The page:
Even without Tiger Woods displaying the form that won 14 major titles, the US PGA Tour said Thursday it has signed its longest US network television contracts for rights through 2021.
The record-setting nine-year deals with CBS and NBC extend the current contracts, set to expire in 2012, through the 2021 season, the same time the US PGA's US cable television deal with The Golf Channel expires.
"We're absolutely delighted to announce these new long-term agreements," US PGA commissioner Tim Finchem said. "Our partnership with all our broadcast partners will provide continuity for our fans."
CBS will continue with about 20 tour telecasts each year, about twice what NBC offers, although NBC holds rights to the final three events of the US PGA playoffs, including the season-ending Tour Championship.
Former World No. 1 Woods, winless since the eruption of his infamous sex scandal in November 2009, has been a huge ratings draw as he chases the all-time record of 18 major titles won by Jack Nicklaus.
The new deal ensures current telecasters the chance to cover Woods in PGA events through age 45, essentially for the remainder of his most competitive years as he chases the career mark of Nicklaus.
With Woods injured or on hiatus for much of the past three years, TV networks and sponsors have seen viewership dip, also in part because some top stars such as Lee Westwood and Rory McIlroy play mainly in Europe.
But McIlroy, who won his first major title in June at the US Open, plans to play on the US PGA Tour next year and the demise of Woods as a dominating figure has brought greater attention on other players and a larger number of event winners, a competitive balance that has helped rescue ratings recently.
"Fans clearly have taken increasingly to the nature of our competition over the last couple years and in doing so have reinstilled confidence in our sport that might have been waning when our No. 1 player was not that active two of the last four years," Finchem said of Woods' absences.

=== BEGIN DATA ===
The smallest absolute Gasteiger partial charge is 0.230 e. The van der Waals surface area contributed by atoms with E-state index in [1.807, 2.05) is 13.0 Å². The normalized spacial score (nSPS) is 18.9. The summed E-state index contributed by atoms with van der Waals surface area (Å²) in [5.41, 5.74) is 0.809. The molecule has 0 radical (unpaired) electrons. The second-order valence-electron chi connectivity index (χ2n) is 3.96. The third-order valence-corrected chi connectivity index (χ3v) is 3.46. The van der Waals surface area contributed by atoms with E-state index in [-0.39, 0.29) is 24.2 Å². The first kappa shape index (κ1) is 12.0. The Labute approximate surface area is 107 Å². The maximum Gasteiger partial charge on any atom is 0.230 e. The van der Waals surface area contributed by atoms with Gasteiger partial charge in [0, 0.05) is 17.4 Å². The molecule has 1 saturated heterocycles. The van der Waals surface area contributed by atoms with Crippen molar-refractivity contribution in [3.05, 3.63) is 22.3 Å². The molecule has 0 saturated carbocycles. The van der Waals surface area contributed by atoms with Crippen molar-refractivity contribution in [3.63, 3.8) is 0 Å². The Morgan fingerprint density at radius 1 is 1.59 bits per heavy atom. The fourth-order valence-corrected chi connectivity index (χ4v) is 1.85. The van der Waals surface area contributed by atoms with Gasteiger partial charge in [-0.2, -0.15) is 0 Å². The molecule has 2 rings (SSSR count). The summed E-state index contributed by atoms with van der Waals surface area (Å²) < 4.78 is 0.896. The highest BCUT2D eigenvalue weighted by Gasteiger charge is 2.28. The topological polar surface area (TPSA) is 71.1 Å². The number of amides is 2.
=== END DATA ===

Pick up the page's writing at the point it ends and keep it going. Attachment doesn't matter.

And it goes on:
"But there is such tremendous buzz and focus on this juxtaposition of Tiger and Phil (Mickelson) and other mature players and veteran players against this huge increase in young players who are coming forward and able to win tournaments at every level... I think that is a major factor of why we are now at a point where we can look forward to 10 years in growth."
Finchem did not reveal dollar figures for the new deal but said it would allow for greater financial opportunities for players, increased internet coverage for fans and greater charitable contributions from the tour.
Prize money has jumped from about $80 million in 1997, the year Woods won his first major title at the Masters, to about $280 million this year, a pattern that figures to continue given the new TV deals.
The move comes after Finchem has had to scramble to renew sponsorships or replace lost deals in order to keep several tournaments afloat.
"A 10-year runway gives our sponsors a lot of confidence in where the television side of the sport is going to be," Finchem said. "That helps us in terms of creating value for our sponsors.
"Over this economic downturn, not only have our sponsors stayed with the product, but in many cases have chosen to extend well into the future."